Even their trucks had inexcusable problems. My dad bought an '83 Cherokee brand new, with a 360V8 topped by a 2 barrel carb that stalled more times than I can count - a safety hazard puling out into traffic until the dealer finally fixed it. Also had the four speed manual which would have been cool if it didn’t routinely pop out of gear driving down hills in any gear. Don’t even get me started on under-dash air conditioning that was good for keeping your knees cold and not much else. Might as well have been straight out of JC Whitney. They couldn’t even get the back door handles to function properly - the button would angle in and get stuck just by pushing it.

There was a reason Chrysler was able to pick them up on the cheap in 1986 - that company was a basket case by then.


Here we go again, American Motors getting slammed by another “car expert”. Are you saying the Chrysler Concorde is total garbage? Or did you mean the AMC Concord without the “e”. At least get the spelling correct for the vehicle you are slamming, or your comment loses all integrity. The article is about the Jeep CJ-7 and that is what the comments should be about, not extraneous, vindictive comments because of a bad '83 Cherokee.


I have an '82 CJ-7 Renegade that I purchased off of the lot in November of '81. We drove the heck out of that Jeep, 4 wheeling in Moab and Colorado, hundreds of ski trips through the ice and snow. NEVER did this vehicle fail us or leave us stranded. 130,000 miles on it now and I’m restoring it. The best and funnest vehicle I’ve ever owned.


Seems like a valid theory at least, as to the values.

Does anyone recall the CJ-6?


I had a YJ Wrangler which I sold when I was reducing the number of cars I owned. Always regretted it since I did everything I asked and then some. I always liked the interchangeable parts with the CJ7.
I just like the CJ/Wrangler styles, sizes, ability to do everything except cruise on the Inter-state at the speed limit. Yes, I had a 4-cylinder and even took into the Mojave Desert with 160,000 miles on it.
Why writing about the CJ7? I just love the history of the 4-cylinder Jeeps on everything down to the CJ-7/mid-1990s eras. I got interested in Jeep CJ/Wrangler again so I mentioned in passing I would like another Jeep for restoring. Next thing, I bought a 1960 CJ-5 that my wife found. It does not matter what model, year, age, condition, etc because to me the value is. more in the history and character of the Jeep. I know I will have more value in latter years but just knowing I will be building something that I can travel the backroads, fire trails, and other interesting sites is what I am looking for; not increasing value on potential collector cars. I have gone that route and did enjoy it, BUT something about being involved with a Jeep (whether restoring or driving) gives me deep satisfaction. Always loved the WWII flat fender Jeep.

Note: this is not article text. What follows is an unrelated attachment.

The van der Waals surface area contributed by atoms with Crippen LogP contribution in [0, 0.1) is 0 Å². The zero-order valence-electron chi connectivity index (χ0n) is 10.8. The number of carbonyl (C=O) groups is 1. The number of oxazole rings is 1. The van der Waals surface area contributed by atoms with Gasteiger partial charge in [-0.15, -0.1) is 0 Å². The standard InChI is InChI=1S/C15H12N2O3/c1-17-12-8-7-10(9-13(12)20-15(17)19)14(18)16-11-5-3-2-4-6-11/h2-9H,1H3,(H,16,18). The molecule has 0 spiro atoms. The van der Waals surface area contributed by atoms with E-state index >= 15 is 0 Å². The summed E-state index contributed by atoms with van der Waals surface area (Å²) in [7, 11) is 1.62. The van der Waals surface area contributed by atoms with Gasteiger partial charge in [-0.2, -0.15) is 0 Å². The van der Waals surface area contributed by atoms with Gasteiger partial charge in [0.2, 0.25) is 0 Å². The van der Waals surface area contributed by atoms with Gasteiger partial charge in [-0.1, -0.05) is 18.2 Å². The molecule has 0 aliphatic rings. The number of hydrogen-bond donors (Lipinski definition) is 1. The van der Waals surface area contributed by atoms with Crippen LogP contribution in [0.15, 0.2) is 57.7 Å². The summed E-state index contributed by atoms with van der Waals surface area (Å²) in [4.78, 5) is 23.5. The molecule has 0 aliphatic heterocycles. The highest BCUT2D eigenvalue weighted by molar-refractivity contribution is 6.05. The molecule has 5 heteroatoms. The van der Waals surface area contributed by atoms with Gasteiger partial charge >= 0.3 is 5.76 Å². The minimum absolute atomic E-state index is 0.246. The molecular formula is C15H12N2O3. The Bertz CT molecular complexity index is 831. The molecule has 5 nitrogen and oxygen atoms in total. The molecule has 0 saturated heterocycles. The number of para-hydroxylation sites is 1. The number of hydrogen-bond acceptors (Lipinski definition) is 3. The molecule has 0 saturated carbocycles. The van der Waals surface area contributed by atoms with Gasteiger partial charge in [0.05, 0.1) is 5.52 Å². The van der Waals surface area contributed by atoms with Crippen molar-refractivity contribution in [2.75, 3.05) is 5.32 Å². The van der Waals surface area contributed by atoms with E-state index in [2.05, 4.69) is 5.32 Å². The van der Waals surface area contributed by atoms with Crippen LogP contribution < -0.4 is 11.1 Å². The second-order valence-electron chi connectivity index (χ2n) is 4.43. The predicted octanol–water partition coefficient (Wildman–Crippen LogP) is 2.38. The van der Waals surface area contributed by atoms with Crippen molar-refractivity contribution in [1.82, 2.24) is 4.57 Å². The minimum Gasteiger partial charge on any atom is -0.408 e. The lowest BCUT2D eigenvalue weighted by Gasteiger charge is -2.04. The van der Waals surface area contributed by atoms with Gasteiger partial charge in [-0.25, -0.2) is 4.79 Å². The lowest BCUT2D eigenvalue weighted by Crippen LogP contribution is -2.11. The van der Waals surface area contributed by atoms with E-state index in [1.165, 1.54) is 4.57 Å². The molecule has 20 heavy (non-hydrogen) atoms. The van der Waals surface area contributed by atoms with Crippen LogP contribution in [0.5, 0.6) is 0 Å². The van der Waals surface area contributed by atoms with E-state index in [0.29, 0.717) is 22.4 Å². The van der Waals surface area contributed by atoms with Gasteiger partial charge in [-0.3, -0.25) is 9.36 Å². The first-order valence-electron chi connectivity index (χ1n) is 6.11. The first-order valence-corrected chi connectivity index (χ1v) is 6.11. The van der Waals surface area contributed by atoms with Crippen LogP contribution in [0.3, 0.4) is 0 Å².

I can see you have the jeep sickness. Lol. Once they’re in your blood, they are near impossible to shake.


basically because Fiat/Chrysler still have something to do with the Jeep name don’t they? Besides the fact that Jeep never put a small V8 into their CJ-7 that i’m aware, of and both GM and Ford did. That’s enough right there to keep their value and desirability down compared to GM & Ford.


Wrong. I had a 78 Renegade with a factory 304 v8, auto, quadractrac.


I stand corrected on the V8 in a Jeep model. Thanks Shawn. The sad fact still remains that Fiat/Chrysler still have their hands in the Jeep brand and that can’t be a good thing. If it wasn’t for Dodge trucks and the Challenger car model I don’t think Fiat Chrysler would sell anything that I would even be interested in. I haven’t owned a Chrysler product since 1970. When Mercedes stepped away from them several years back that was a pretty good indicator that they (Chrysler) was going by the wayside. As long as they are producing Hellcats, Demons and the latest one they just released recently, which I can’t remember the name, they seem to be finding people with enough money to buy a few of those models, but that alone won’t keep them in business.


What does HYPO stand for?